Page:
comprised of two drum-like forms at the center surrounded by fiber
and an assemblage of bones, rope, medicinal leaves and abstract
wooden carvings. The work comes from the Susan and Jerry Vogel
collection of New York and the Leloup Gallery. It has a modest
estimate of $25,000 to $35,000. It sold for $38,240.
outstanding lots in
the African section of this auction not from the Alderman Collection
include the following.
Lot 113, a superb Dan spoon, 20 ¾ inches high with a fine
patina and considerable sophistication. It has an estimate of
$50,000 to $70,000. It sold for $65,725.
Lot 123, a "magnificent and rare" Yoruba-Ijebu ivory
amulet, 5 inches high. It has an estimate of $125,000 to $175,000
and the catalogue states that this lot is "the only Ijebu
bracelet of this age and quality outside of a museum collection
to our knowledge. It failed to sell.
138 is a spectacular
pair of Cameroon Fang-Beti reliquary guardians, one male and the
other female, 19 ¼ and 21 ¾ inches, respectively.
The lot, which comes from a German private collection, has an
estimate of $150,000 to $250,000. It sold for $306,500.
141, a fine and rare
Cameroon anthrozoomorphic female figure, 19 ¼ inches high.
This highly stylized piece has an estimate of $35,000 to $45,000.
It failed to sell.
144, which is the frontispiece
of the catalogue, is a rare and important Fang reliquary guardian
head. The 9 1/8-inch-high head is very impressive and, according
to the catalogue, "is one of only three others known of this
style: one formerly in the collections of Charles Ratton, James
Johnson-Sweeney and William McCarty-Cooper, a second in the collection
of Les Orphélins d'Auteuil in Paris, and a third formerly
in the collection of H. H. Prince Sadruddin Aga Kahn. This lot
has an estimate of $175,000 to $225,000. It sold for $449,500.
There are only 83 lots in the Pre-Columbian Art section of this
auction whereas in past years there would usually be 200 or more.
Lot 210 is a Chimu painted gold mask, Sicán, circa A.D.
900-1200, that is 12 inches wide and has traces of red pigment.
This piece was once in the collection of Paul Tishman. It has
an estimate of $30,000 to $40,000. It sold for $35,850.
Lot 211, a Middle Chimu gold beaker, Sicán, circa A.D.
900-1200, 5 ¾ inches high, is the back-cover illustration
of the catalogue and has a band of warriors above a band of frogs.
It has a modest estimate of $8,000 to $12,000. It sold for
Lot 213 is the highlight of the Pre-Columbian art section of the
auction. It is a large South-Coast wood ceremonial implement,
Ica Valley Region, Late Intermediate/Late Horizon, Ca. A.D. 1100-1400.
The 89 ¾-inch-high object is carved from algarrobo,
a hardwood, and has six figures standing with arms raised and
touching hands. "These masterfully carved board," the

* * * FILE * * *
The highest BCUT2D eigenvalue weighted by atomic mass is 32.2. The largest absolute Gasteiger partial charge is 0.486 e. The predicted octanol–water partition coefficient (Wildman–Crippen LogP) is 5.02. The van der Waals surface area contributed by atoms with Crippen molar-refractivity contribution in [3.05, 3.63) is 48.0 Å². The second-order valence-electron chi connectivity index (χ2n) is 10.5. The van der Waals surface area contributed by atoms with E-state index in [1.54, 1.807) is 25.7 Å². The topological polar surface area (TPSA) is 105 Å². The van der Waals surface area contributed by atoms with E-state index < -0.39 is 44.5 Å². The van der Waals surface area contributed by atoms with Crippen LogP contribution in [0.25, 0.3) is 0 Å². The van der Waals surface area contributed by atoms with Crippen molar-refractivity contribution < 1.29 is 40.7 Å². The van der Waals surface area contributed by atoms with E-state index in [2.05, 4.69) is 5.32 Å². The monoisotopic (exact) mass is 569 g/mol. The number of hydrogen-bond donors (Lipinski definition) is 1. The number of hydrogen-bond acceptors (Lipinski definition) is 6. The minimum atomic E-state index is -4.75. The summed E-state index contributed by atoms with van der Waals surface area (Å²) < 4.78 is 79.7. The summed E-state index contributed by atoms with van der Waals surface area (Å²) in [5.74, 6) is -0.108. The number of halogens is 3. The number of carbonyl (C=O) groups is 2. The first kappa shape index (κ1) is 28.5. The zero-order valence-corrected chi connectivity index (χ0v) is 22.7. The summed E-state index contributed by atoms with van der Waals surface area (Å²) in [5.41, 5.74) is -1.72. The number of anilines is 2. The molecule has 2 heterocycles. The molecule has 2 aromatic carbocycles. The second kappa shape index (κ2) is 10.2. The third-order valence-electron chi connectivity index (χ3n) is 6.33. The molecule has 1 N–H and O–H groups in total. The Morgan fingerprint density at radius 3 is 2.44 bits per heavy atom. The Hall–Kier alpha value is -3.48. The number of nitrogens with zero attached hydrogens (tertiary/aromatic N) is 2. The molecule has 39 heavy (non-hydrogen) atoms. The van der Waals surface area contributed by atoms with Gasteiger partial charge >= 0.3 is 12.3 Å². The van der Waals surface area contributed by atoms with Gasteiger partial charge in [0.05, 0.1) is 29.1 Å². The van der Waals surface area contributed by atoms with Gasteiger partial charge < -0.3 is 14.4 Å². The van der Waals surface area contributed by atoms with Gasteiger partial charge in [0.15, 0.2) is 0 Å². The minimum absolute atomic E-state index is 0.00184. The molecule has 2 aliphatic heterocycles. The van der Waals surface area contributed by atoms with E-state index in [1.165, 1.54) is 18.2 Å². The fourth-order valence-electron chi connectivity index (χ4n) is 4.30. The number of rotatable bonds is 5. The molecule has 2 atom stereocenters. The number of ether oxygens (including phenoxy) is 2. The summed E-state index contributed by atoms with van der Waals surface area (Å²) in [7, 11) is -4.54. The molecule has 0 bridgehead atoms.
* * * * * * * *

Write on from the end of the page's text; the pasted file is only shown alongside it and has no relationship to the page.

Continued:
catalogue stated, "are usually referred to as leeboards or
rudders. They have also been identified as enlarged ceremonial
versions of agricultural tools or digging sticks, the numerous
smaller, utilitarian examples having been found in settlements
in the Ica Valley. Made from the large trunks of the hardwood
algarrobo or guarango, a
desert tree related to
the mesquite, these boards are decorated with figures of the nobles
who controlled the regions. They are further embellished with
the important sea life and waterbirds that were integral to the
agricultural productivity of the area." This very handsome
object has a conservative estimate of $25,000 to $35,000. It
sold for $59,750.
Lot 247 is a very impressive Mezcala stone figure, banded dark
and yellow streaked serpentine, Late Preclassic, circa 300-100
B.C., 4 7/8 inches high. "This figure is a rare and perhaps
unique depiction of Mezcala ritual activity," the catalogue
noted. It has an estimate of $40,000 to $60,000. It sold for
auction has a very
good selection of Oceanic art, highlighted by Lot 334, a rare
and important Papuan Gulf, Gulf Province, Turamarubi People, female
figure, 44 inches high, shown above. This work comes from the
Masco Collection and was published in the catalogue of an exhibition
of the collection at the Detroit Institute of Arts in 1995. It
has a modest estimate of $40,000 to $60,000. It sold for
Lot 323 is a Vanuatu slit drum, 8 feet 9 inches high that is similar
to some at the Metropolitan Museum of Art. It has a modest estimate
of $6,500 to $9,500. It sold for $5,078.
353, a "superb"
Hawaiian basalt pounder, 7 5/8 inches high, is a magnificent abstract
sculpture of which Isamu Noguchi would have been proud. It has
an estimate of $20,000 to $30,000. It sold for $29,875.
364, a fine New Caledonian
dance headdress, 35 7/16 inches high, is very imposing. It comes
from the Masco Collection and the catalogue notes that "it
is rare to see a New Caledonian mask with its accoutrements as
complete as the Masco example. It failed to sell.
Lot 365 is one of the spindly male figures that lean slightly
forward from Easter Island, examples of which are currently on
view in a splendid small exhibition at the Metropolitan Museum
of Art (see The City Review article).
This 15-inch high figure was collected by a Dutch sailor in the
18th Century, according to the catalogue and has a very modest
estimate of $10,000 to $15,000. It is carved, the catalogue continued,
from the Sophora toromiro tree, which is now
sold for $26,290.
383 is a striking and
very impressive Maori treasure box, 23 inches long. It has a modest
estimate of $45,000 to $55,000. It sold for $77,675.
wooden boxes such as this one were the property of Maori chiefs.
They were used to hold valuable family heirlooms including the
tail features of the huia bird (worn in the hair to
rank), combs and nephrite ear and neck pendants. The extremely
deep carving on this box, and the interplay of tiki
attests to the skill of a master carver. Rectangular treasure
boxes are rarer than the oval ones and are considered by many
people to be of an earlier date," the catalogue noted.